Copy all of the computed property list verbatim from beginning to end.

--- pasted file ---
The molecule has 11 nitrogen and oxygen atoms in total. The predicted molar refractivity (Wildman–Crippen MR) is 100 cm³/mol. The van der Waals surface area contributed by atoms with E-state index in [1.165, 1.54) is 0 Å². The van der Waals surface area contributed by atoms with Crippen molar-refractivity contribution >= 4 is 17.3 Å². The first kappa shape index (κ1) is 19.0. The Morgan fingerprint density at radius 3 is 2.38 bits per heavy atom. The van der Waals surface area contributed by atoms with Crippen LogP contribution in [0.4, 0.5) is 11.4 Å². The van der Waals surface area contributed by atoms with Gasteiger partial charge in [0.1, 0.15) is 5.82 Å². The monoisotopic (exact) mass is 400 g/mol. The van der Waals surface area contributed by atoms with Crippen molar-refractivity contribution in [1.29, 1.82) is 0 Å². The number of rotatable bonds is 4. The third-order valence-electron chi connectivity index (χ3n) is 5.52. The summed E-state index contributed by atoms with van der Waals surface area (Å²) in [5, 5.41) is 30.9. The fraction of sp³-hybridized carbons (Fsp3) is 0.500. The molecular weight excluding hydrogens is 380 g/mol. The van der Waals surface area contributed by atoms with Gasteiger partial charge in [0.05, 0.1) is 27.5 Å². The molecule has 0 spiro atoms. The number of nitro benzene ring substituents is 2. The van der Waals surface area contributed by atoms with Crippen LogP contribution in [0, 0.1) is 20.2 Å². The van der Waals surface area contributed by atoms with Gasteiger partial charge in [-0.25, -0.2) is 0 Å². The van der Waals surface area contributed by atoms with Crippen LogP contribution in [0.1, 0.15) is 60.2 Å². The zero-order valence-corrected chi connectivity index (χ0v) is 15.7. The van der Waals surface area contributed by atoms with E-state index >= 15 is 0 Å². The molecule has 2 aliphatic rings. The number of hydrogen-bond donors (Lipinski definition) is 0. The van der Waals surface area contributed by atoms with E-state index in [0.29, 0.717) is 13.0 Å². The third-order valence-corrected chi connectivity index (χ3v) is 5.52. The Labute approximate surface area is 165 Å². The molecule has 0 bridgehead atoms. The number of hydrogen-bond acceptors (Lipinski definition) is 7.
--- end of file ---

The molecule has 11 nitrogen and oxygen atoms in total. The predicted molar refractivity (Wildman–Crippen MR) is 100 cm³/mol. The van der Waals surface area contributed by atoms with E-state index in [1.165, 1.54) is 0 Å². The van der Waals surface area contributed by atoms with Crippen molar-refractivity contribution >= 4 is 17.3 Å². The first kappa shape index (κ1) is 19.0. The Morgan fingerprint density at radius 3 is 2.38 bits per heavy atom. The van der Waals surface area contributed by atoms with Crippen LogP contribution in [0.4, 0.5) is 11.4 Å². The van der Waals surface area contributed by atoms with Gasteiger partial charge in [0.1, 0.15) is 5.82 Å². The monoisotopic (exact) mass is 400 g/mol. The van der Waals surface area contributed by atoms with Crippen molar-refractivity contribution in [1.29, 1.82) is 0 Å². The number of rotatable bonds is 4. The third-order valence-electron chi connectivity index (χ3n) is 5.52. The summed E-state index contributed by atoms with van der Waals surface area (Å²) in [5, 5.41) is 30.9. The fraction of sp³-hybridized carbons (Fsp3) is 0.500. The molecular weight excluding hydrogens is 380 g/mol. The van der Waals surface area contributed by atoms with Gasteiger partial charge in [0.05, 0.1) is 27.5 Å². The molecule has 0 spiro atoms. The number of nitro benzene ring substituents is 2. The van der Waals surface area contributed by atoms with Crippen LogP contribution in [0, 0.1) is 20.2 Å². The van der Waals surface area contributed by atoms with Gasteiger partial charge in [-0.25, -0.2) is 0 Å². The van der Waals surface area contributed by atoms with Crippen LogP contribution in [0.1, 0.15) is 60.2 Å². The zero-order valence-corrected chi connectivity index (χ0v) is 15.7. The van der Waals surface area contributed by atoms with E-state index >= 15 is 0 Å². The molecule has 2 aliphatic rings. The number of hydrogen-bond donors (Lipinski definition) is 0. The van der Waals surface area contributed by atoms with E-state index in [0.29, 0.717) is 13.0 Å². The third-order valence-corrected chi connectivity index (χ3v) is 5.52. The Labute approximate surface area is 165 Å². The molecule has 0 bridgehead atoms. The number of hydrogen-bond acceptors (Lipinski definition) is 7.